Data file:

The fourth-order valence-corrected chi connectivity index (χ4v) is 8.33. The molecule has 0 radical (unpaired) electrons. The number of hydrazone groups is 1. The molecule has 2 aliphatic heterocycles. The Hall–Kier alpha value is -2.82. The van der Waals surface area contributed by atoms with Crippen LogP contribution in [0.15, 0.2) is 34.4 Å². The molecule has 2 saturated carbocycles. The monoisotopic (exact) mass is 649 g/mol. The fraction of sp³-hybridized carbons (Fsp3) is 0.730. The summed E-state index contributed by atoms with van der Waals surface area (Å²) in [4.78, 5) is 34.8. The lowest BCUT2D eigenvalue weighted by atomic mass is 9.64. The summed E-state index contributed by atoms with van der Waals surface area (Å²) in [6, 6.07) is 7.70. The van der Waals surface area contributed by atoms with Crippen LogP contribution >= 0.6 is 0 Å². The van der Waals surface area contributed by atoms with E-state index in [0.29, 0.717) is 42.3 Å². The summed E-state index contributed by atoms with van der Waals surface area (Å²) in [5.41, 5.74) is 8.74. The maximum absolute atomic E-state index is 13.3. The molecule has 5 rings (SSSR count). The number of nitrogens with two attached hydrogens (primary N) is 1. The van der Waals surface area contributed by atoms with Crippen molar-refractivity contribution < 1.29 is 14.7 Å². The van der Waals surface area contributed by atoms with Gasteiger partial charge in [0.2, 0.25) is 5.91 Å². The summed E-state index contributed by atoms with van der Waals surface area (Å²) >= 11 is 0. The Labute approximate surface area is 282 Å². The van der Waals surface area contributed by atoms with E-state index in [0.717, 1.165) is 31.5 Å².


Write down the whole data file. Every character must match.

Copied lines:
The fourth-order valence-corrected chi connectivity index (χ4v) is 8.33. The molecule has 0 radical (unpaired) electrons. The number of hydrazone groups is 1. The molecule has 2 aliphatic heterocycles. The Hall–Kier alpha value is -2.82. The van der Waals surface area contributed by atoms with Crippen LogP contribution in [0.15, 0.2) is 34.4 Å². The molecule has 2 saturated carbocycles. The monoisotopic (exact) mass is 649 g/mol. The fraction of sp³-hybridized carbons (Fsp3) is 0.730. The summed E-state index contributed by atoms with van der Waals surface area (Å²) in [4.78, 5) is 34.8. The lowest BCUT2D eigenvalue weighted by atomic mass is 9.64. The summed E-state index contributed by atoms with van der Waals surface area (Å²) in [6, 6.07) is 7.70. The van der Waals surface area contributed by atoms with Crippen LogP contribution >= 0.6 is 0 Å². The van der Waals surface area contributed by atoms with E-state index in [0.29, 0.717) is 42.3 Å². The summed E-state index contributed by atoms with van der Waals surface area (Å²) in [5.41, 5.74) is 8.74. The maximum absolute atomic E-state index is 13.3. The molecule has 5 rings (SSSR count). The number of nitrogens with two attached hydrogens (primary N) is 1. The van der Waals surface area contributed by atoms with Crippen molar-refractivity contribution < 1.29 is 14.7 Å². The van der Waals surface area contributed by atoms with Gasteiger partial charge in [0.2, 0.25) is 5.91 Å². The summed E-state index contributed by atoms with van der Waals surface area (Å²) >= 11 is 0. The Labute approximate surface area is 282 Å². The van der Waals surface area contributed by atoms with E-state index in [0.717, 1.165) is 31.5 Å².